iasl is complaining about the “Length” line “0×00000000″. This is wrong. Look at the “Range Minimum” and “Range Maximum”. Open up your Kcalc or whatever you Gnome people use and change it to Numeral System Mode. Make sure HEX is selected and now we subtract the minimun range from the maximun range and then we add 1. Since the minimum range is 0 (And you can’t subtract 0) I will input FEAFFFFF and then add 1 which gives me FEB00000 (Don’t get confused, I’m simply omitting “0x”, the calculator doesn’t need this). I change 0×00000000 to 0xFEB00000 by Length. So now it looks like this:

0×00000000,         // Granularity
0×00000000,         // Range Minimum
0xFEAFFFFF,         // Range Maximum
0×00000000,         // Translation Offset
0xFEB00000,         // Length

Line 2663 changed to

0×00000000,    // Granularity
0xFED40000,         // Range Minimum
0xFED44FFF,         // Range Maximum
0×00000000,         // Translation Offset
0×00005000,         // Length

compile again.

Kernel Recompilation :

Install necessary packages:

apt-get install fakeroot kernel-wedge build-essential makedumpfile kernel-package libncurses5 libncurses5-dev
apt-get build-dep --no-install-recommends linux-image-$(uname -r)
mkdir /root/source

cd /root/source

apt-get source linux-image-$(uname -r)

NB: My uname -r was 2.6.38.2-generic

cd linux-2.6.38

(replace this with your kernel version)

copy kernel config file from your current kernel:

cp -vi /boot/config-`uname -r` .config

now copy the DSDT.hex file to the include folder inside kernel source

cp DSDT.hex /root/source/linux-2.6.38/include

open .config file we have just copied

vi /root/source/linux-2.6.38/.config

Make the below changes

CONFIG_STANDALONE=n
CONFIG_ACPI_CUSTOM_DSDT=y
CONFIG_ACPI_CUSTOM_DSDT_FILE="DSDT.hex"

save and quit.

My pwd : /root/source/linux-2.6.38

start compiling the Kernel:

make menuconfig

load the .config file, save the menu file and exit.

We are about to start the compile process . A little trick you can do is to set the CONCURRENCY_LEVEL variable to speed up the compile of the kernel. The number should be the number of processors you have plus one. So in my case I have a dual core processor so I will add one which would be three.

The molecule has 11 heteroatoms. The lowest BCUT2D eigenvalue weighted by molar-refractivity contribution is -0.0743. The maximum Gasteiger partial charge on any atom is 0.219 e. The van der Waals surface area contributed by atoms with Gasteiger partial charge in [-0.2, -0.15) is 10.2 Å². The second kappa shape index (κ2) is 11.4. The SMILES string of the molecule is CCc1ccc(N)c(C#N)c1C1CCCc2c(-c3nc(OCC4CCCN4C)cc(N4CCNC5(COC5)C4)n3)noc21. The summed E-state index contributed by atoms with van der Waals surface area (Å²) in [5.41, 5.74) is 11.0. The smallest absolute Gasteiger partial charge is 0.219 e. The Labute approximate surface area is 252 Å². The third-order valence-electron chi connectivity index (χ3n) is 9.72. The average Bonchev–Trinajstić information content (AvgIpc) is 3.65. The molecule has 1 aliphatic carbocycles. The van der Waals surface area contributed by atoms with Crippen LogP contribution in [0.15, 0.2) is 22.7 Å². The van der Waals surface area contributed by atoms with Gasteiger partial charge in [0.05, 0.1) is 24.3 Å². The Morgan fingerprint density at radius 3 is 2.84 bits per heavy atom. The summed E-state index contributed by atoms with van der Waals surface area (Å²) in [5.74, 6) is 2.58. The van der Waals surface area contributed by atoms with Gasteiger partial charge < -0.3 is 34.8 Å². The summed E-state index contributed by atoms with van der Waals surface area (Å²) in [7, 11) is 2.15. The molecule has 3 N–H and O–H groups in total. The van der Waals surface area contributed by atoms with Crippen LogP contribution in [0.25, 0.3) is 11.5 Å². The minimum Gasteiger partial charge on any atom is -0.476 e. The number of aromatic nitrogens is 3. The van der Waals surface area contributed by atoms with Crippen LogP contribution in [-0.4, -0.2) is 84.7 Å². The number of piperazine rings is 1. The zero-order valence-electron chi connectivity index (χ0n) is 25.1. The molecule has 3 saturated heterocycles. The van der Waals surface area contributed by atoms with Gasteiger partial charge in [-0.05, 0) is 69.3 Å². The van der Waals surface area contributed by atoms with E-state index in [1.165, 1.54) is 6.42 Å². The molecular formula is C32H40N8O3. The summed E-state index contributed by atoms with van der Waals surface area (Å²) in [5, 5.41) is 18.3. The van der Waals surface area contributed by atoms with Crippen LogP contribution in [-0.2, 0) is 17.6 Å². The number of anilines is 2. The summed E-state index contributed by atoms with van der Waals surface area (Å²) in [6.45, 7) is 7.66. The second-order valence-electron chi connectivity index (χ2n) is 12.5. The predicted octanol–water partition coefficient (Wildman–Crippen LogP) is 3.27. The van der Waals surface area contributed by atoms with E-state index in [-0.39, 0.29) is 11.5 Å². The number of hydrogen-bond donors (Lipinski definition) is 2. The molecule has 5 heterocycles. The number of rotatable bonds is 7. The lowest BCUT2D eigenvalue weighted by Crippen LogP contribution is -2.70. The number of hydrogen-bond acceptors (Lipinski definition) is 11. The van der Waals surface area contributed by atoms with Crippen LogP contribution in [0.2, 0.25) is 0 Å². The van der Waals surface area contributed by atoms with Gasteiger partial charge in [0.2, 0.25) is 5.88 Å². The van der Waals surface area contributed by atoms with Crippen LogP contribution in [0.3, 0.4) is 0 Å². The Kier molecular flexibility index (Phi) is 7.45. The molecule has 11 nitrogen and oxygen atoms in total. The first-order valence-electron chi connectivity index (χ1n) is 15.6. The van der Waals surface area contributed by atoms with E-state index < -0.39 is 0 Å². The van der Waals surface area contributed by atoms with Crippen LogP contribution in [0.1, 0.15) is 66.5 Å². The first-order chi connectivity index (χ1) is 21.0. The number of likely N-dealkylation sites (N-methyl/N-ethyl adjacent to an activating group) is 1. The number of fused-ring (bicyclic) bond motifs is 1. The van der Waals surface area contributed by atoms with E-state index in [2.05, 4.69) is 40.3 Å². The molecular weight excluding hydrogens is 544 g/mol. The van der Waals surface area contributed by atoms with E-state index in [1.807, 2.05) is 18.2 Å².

export CONCURRENCY_LEVEL=3

Start Building :

Here I named my custom kernel as tuxsage, replace it with the one you wish.

make-kpkg clean
fakeroot make-kpkg --initrd --append-to-version=-tuxsage kernel-image kernel-headers

(This will take some time)

Once this is completed you will find the built kernel one directory up from your present directory

cd /root/source
dpkg -i linux-image-2.6.38.(This part will be whatever name you gave it).deb
dpkg -i linux-headers-2.6.38.(This part will be whatever name you gave it).deb

Make initramfs:

update-initramfs -c -k 2.6.38+tuxsage (replace tuxsage with correct name)

Update Grub :

update-grub

Reboot to the New Kernel"

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I am getting output as follows while running the command "apt-get build-dep --no-install-recommends linux-image-$(uname -r)" Output: Reading package lists... Done Building dependency tree Reading state information... Done E: Could not open file /var/lib/apt/lists/security.ubuntu.com_dists_ubuntu_dapper-security_source_Sourc‌​es - open (2: No such file or directory) Is there any alternate step to perform? Please advice. Thanks & Regards, Karthik. –  user21936 Jul 20 '11 at 16:34
    
The key part of your question is "ubuntu_dapper-security..." - dapper is no longer supported and the repository no longer exists. Any reason why you are using such an old version of ubuntu? Suggest download at least the 10.04 LTS. –  fossfreedom Jul 20 '11 at 19:36